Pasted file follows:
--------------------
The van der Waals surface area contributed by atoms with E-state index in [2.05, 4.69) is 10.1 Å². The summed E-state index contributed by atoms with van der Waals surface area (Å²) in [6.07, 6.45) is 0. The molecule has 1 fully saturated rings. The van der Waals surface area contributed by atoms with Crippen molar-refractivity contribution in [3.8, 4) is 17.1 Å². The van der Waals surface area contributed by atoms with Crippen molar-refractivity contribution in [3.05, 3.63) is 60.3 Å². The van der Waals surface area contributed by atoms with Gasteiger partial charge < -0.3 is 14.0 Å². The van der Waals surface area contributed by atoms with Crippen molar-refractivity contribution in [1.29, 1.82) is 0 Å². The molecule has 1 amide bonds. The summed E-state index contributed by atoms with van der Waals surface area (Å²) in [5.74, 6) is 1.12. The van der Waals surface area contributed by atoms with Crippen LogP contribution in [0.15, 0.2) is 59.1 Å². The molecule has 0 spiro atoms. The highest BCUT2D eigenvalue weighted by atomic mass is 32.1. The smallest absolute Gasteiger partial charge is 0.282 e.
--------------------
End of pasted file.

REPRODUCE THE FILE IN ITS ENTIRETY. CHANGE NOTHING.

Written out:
The van der Waals surface area contributed by atoms with E-state index in [2.05, 4.69) is 10.1 Å². The summed E-state index contributed by atoms with van der Waals surface area (Å²) in [6.07, 6.45) is 0. The molecule has 1 fully saturated rings. The van der Waals surface area contributed by atoms with Crippen molar-refractivity contribution in [3.8, 4) is 17.1 Å². The van der Waals surface area contributed by atoms with Crippen molar-refractivity contribution in [3.05, 3.63) is 60.3 Å². The van der Waals surface area contributed by atoms with Gasteiger partial charge < -0.3 is 14.0 Å². The van der Waals surface area contributed by atoms with Crippen molar-refractivity contribution in [1.29, 1.82) is 0 Å². The molecule has 1 amide bonds. The summed E-state index contributed by atoms with van der Waals surface area (Å²) in [5.74, 6) is 1.12. The van der Waals surface area contributed by atoms with Crippen LogP contribution in [0.15, 0.2) is 59.1 Å². The molecule has 0 spiro atoms. The highest BCUT2D eigenvalue weighted by atomic mass is 32.1. The smallest absolute Gasteiger partial charge is 0.282 e.